The Spa Deck – Rediscovering a Treasure of Spa Recipes

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The Spa Deck by by Barbara Close (Author) and Susie Cushner (Photographer) is a treasure filled collection of both simple and all natural spa recipes that you can make at home.

The Spa Deck

I moved at the beginning of the year. However, I still had a lease on my old apartment until the end of February so not everything made it’s way over until recently. (We saved the furniture for last.) Anyhow, I rediscovered this deck of spa recipe cards with 50 spa recipes during the move.

The Spa Deck by by Barbara Close (Author) and Susie Cushner (Photographer) is a treasure filled collection of both simple and all natural spa recipes that you can make at home.

The Spa Deck by by Barbara Close (Author) and Susie Cushner (Photographer) is a treasure filled collection of both simple and all natural spa recipes that you can make at home.  It’s no longer in print, however, it is still possible to find used decks online and in bookstores.

Homemade Spa Recipes

Lavender + Tea Tree Blemish Remover Recipe via The Spa Deck

Some of my favorite spa recipes that stood out while shuffling back through the cards included this super useful recipe for making a lavender & tea tree blemish remover. This simple oil acne treatment uses a blend of antibacterial essential oils proven to help fight acne including tea tree, lemon, lavender and rosemary essential oils.

Natural Neroli Complexion Serum Recipe via The Spa Deck

Another favorite, especially for those with dry and/or aging skin, is this recipe for a neroli complexion serum. Neroli essential oil is commonly used to increase circulation and stimulates new cell growth and is suitable for all skin types.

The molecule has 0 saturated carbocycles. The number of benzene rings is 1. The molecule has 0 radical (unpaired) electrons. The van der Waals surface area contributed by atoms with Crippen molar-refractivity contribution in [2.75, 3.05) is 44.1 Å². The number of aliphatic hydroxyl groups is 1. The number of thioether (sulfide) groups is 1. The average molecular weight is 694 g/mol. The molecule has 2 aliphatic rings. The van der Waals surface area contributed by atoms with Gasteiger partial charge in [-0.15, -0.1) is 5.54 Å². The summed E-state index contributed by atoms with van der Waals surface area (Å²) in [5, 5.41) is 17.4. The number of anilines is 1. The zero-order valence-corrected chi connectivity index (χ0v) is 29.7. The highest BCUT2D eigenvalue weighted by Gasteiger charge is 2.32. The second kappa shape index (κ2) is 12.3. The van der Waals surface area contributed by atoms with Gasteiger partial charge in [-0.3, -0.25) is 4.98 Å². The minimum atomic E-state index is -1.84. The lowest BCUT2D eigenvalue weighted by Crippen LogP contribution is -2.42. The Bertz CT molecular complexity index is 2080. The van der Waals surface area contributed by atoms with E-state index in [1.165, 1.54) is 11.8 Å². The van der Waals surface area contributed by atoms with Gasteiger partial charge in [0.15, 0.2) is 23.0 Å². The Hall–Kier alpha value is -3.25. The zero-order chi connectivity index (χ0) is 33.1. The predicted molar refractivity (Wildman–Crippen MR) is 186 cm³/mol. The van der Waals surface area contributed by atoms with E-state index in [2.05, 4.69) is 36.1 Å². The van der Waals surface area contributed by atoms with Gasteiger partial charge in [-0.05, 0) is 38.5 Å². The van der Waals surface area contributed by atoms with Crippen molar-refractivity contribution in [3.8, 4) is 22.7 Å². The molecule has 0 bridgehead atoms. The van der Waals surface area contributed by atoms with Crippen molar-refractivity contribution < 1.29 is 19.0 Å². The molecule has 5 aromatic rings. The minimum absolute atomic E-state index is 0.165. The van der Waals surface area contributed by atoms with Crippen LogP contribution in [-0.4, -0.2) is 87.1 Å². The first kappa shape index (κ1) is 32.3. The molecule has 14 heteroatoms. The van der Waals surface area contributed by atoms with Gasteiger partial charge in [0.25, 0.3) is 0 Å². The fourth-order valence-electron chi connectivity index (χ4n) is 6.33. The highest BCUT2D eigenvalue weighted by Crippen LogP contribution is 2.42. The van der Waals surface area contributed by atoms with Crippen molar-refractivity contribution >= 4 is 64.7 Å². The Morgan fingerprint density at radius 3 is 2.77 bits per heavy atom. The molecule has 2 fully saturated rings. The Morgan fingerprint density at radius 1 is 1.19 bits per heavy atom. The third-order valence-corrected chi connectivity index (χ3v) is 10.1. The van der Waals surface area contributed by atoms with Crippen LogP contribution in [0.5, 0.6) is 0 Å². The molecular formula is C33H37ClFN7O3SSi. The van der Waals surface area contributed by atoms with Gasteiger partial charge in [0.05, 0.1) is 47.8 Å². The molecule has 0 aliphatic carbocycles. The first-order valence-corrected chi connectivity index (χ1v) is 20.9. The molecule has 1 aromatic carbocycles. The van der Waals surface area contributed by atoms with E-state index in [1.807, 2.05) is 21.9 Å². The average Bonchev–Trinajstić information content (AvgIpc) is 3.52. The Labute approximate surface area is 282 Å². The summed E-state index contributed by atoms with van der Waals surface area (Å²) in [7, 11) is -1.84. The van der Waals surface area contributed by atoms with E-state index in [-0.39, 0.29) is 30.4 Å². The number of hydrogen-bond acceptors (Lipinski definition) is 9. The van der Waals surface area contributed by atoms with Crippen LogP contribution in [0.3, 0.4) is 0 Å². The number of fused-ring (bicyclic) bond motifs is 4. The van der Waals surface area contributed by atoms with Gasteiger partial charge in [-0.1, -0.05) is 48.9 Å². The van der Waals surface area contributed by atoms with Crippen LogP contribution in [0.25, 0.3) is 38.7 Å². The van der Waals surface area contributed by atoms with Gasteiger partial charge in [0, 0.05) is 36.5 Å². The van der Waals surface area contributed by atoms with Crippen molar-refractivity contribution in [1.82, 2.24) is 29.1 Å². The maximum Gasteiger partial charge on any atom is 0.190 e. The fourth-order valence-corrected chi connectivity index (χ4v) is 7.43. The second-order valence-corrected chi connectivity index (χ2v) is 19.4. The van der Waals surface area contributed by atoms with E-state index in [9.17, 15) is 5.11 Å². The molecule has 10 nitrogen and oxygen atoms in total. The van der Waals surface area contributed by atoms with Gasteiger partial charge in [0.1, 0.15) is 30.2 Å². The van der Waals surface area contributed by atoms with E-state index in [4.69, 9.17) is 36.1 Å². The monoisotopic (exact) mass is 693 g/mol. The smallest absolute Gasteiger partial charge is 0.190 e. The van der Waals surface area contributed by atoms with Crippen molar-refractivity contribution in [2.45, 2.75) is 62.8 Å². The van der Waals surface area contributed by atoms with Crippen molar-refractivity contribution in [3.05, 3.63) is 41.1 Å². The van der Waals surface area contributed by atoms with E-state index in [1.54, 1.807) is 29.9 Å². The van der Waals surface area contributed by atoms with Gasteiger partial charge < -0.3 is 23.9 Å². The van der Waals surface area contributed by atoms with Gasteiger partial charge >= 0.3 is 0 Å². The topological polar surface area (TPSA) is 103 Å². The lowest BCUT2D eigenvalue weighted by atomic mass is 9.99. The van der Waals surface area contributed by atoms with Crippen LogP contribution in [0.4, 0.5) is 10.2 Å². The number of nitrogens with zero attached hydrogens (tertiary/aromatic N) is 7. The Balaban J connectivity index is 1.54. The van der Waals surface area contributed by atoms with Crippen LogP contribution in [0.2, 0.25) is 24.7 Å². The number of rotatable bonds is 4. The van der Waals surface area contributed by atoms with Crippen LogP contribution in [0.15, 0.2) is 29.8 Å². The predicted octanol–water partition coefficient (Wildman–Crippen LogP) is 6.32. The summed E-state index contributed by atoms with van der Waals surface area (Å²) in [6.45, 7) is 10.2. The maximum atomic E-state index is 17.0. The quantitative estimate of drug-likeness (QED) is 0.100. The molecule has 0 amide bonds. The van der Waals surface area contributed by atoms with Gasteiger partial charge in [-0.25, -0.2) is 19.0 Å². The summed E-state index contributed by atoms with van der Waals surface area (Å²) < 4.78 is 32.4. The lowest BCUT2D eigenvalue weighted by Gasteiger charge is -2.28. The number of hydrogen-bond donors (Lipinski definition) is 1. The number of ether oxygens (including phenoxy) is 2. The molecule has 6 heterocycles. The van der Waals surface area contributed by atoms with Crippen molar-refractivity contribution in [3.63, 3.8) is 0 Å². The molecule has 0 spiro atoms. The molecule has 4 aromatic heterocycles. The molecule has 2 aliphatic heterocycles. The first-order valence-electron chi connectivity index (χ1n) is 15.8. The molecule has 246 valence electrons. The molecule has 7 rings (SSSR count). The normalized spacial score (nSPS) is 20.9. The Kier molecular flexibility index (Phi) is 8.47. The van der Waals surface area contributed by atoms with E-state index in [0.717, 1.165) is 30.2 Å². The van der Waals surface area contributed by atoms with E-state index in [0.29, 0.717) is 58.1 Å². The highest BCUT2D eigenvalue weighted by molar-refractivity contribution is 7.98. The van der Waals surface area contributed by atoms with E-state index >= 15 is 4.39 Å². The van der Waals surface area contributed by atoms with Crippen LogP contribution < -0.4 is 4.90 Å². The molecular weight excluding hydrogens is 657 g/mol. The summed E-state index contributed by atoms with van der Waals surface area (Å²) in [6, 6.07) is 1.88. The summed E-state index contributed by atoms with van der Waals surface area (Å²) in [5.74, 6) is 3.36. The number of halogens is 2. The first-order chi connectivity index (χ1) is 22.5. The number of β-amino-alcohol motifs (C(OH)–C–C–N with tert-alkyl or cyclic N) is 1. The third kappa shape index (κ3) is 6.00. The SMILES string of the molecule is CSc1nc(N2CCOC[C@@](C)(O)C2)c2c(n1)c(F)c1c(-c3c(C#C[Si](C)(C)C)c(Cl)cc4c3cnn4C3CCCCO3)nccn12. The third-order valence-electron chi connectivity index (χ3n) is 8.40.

Especially beneficial for dry, irritated or sensitive skin, neroli essential oil regulates oiliness and minimizes enlarged pores. It can also help to clear up acne especially in dry skin. While pricy, a little bit of this amazing essential oil goes a long way!

Homemade Calendula Cuticle Oil Recipe via The Spa Deck

And let’s not forget those cuticles! My cuticles are the worst! And because I have a bad habit of biting my nails when I’m especially stressed, my cuticles tend to rip and tear. This calendula cuticle oil recipe is made with calendula essential oil, but you can also purchase certified organic calendula oil that’s made from infusing organically grown calendula flowers in organic cold pressed olive oil.

The Spa Deck contains 50 spa recipes in all with everything from face masks to papaya body butter. So if you can get your hands on a used deck, I highly recommend it!

Hello Glow, by Stephanie Gerber (author of Hello Glow blog.) This book contains over 150 recipes for creating your own fresh, organic, and effective spa, skin care, hair-maintenance, and cosmetics recipes at home!

Alternatively, you may also love the book, Hello Glow, by Stephanie Gerber (author of Hello Glow blog.) This recently released book contains over 150 recipes for creating your own fresh, organic, and effective spa, skin care, hair-maintenance, and cosmetics recipes at home.

This book includes recipes for fun skincare products like warming chai body oil, solid shimmering perfume, creamy marsala lip gloss and an anti-aging mocha mud mask. You can buy Hello Glow online here.